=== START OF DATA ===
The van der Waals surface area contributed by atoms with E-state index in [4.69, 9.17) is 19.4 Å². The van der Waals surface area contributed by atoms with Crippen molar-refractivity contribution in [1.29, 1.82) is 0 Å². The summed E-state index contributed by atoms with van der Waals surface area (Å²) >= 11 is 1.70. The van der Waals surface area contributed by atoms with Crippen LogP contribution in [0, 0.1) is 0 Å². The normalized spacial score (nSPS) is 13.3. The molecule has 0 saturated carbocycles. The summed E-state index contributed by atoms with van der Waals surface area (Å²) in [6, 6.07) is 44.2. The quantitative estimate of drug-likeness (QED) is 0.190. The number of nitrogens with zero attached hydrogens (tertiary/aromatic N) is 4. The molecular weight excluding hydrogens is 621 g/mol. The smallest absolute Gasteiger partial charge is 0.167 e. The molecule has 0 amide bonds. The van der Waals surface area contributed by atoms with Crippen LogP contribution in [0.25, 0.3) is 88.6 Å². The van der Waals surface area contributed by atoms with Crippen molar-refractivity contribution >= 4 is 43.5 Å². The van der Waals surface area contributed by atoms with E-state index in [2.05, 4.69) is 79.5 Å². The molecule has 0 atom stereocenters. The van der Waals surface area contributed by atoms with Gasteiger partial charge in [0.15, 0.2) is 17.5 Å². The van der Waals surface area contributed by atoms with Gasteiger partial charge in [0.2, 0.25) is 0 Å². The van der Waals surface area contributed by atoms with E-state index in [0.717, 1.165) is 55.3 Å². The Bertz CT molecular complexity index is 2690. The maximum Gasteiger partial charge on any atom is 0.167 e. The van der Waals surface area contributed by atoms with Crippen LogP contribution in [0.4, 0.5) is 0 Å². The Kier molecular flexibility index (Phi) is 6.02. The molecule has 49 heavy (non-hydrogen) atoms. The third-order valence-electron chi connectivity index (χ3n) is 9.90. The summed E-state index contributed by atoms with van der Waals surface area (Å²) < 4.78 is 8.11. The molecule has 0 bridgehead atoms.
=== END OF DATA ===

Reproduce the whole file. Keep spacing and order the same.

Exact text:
The van der Waals surface area contributed by atoms with E-state index in [4.69, 9.17) is 19.4 Å². The van der Waals surface area contributed by atoms with Crippen molar-refractivity contribution in [1.29, 1.82) is 0 Å². The summed E-state index contributed by atoms with van der Waals surface area (Å²) >= 11 is 1.70. The van der Waals surface area contributed by atoms with Crippen LogP contribution in [0, 0.1) is 0 Å². The normalized spacial score (nSPS) is 13.3. The molecule has 0 saturated carbocycles. The summed E-state index contributed by atoms with van der Waals surface area (Å²) in [6, 6.07) is 44.2. The quantitative estimate of drug-likeness (QED) is 0.190. The number of nitrogens with zero attached hydrogens (tertiary/aromatic N) is 4. The molecular weight excluding hydrogens is 621 g/mol. The smallest absolute Gasteiger partial charge is 0.167 e. The molecule has 0 amide bonds. The van der Waals surface area contributed by atoms with Crippen LogP contribution in [0.25, 0.3) is 88.6 Å². The van der Waals surface area contributed by atoms with Crippen molar-refractivity contribution >= 4 is 43.5 Å². The van der Waals surface area contributed by atoms with E-state index in [2.05, 4.69) is 79.5 Å². The molecule has 0 atom stereocenters. The van der Waals surface area contributed by atoms with Gasteiger partial charge in [0.15, 0.2) is 17.5 Å². The van der Waals surface area contributed by atoms with Gasteiger partial charge in [0.2, 0.25) is 0 Å². The van der Waals surface area contributed by atoms with E-state index in [0.717, 1.165) is 55.3 Å². The Bertz CT molecular complexity index is 2690. The maximum Gasteiger partial charge on any atom is 0.167 e. The van der Waals surface area contributed by atoms with Crippen LogP contribution in [0.4, 0.5) is 0 Å². The Kier molecular flexibility index (Phi) is 6.02. The molecule has 49 heavy (non-hydrogen) atoms. The third-order valence-electron chi connectivity index (χ3n) is 9.90. The summed E-state index contributed by atoms with van der Waals surface area (Å²) < 4.78 is 8.11. The molecule has 0 bridgehead atoms.